New York Kinship Cases Can Require Complex Proof of Heirship

All Estate cases involve determining the next of kin of the decedent. In a probate proceeding where a person dies and leaves a Last Will, the estate rules and procedures mandate that the decedent’s distributees (next of kin) be provided with official notice of the case. New York Estate lawyers have experience in preparing the probate petition and affidavit of kinship that the Surrogate’s Court wants to review before admitting a Last Will to probate.

In many instances a decedent dies intestate meaning there is no Will. As discussed in earlier posts in the New York Probate Lawyer Blog, where a person dies intestate, his estate is distributed to his next of kin. However, proving a person’s kinship presents many problems. Quite often a decedent is not survived by a close relative such as a spouse or child or even a sibling or niece or nephew. It may turn out that a decedent’s closest relative is a cousin. Kinship proceedings or kinship hearings are very common in what are known as cousin cases.The Surrogate’s Court in New York such as Manhattan Surrogate’s Court and Brooklyn Surrogate’s Court require that in order to prove kinship documents such as certified death certificates, marriage certificates, birth certificates, divorce records and other family tree proof in the form of census files and immigration records be presented at a formal hearing.  It may be very difficult and time- consuming to obtain this information particularly in situations where the decedent’s family may have been living in different states or countries and the whereabouts of some family members may have not been known for decades.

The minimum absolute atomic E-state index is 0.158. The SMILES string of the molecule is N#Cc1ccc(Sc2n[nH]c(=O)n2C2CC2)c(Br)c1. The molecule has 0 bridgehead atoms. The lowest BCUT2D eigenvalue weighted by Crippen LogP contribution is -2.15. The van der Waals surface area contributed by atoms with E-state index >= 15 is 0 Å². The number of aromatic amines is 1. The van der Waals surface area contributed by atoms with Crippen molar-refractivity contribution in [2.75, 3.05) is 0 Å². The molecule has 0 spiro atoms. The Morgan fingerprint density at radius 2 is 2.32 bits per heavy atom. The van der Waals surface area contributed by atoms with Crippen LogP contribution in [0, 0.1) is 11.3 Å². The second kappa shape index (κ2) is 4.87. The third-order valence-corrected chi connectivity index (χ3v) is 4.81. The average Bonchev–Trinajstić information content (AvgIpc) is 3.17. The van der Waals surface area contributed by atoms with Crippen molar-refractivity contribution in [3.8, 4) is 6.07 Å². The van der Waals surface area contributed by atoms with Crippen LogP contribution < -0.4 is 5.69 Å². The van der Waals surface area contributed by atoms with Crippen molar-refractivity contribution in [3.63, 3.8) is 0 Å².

I have represented many family members in kinship cases where the need to find proof of kinship was very complicated and time-consuming. Sometimes, it is necessary to use the services of professional genealogists to help search for missing heirs and establish a family tree that will satisfy the Court Kinship requirements.

Professional kinship researches often review probate court records and contact persons who they determine may be missing heirs. A recent article posted by Courtney Holmes on November 4, 2015 entitled “Valley woman questions inheritance letter” describes one person’s experience regarding being contacted by a professional researcher. As pointed out in the post, the prospective next of kin has a full right to pursue their kinship proof on their own or to retain their own private attorney to represent them with their kinship proof.

Proving kinship usually entails accumulating family historical records and testimony that the Court will accept as valid evidence to show that the person claiming to be a surviving heir such as a cousin or niece or nephew is entitled to receive the decedent’s estate assets.  If you have any questions or issues regarding an estate kinship proceeding or kinship issue call me now for a free review.

New York City estate attorney Jules Martin Haas, Esq. has been representing clients in Estate Administration proceedings throughout the past 30 years. I have represented clients in many counties including Suffolk and Westchester Counties. If you or someone you know is involved with or has questions about a Last Will or other aspects of Probate or Estate Administration, please contact me at (212) 355-2575 for an initial consultation.

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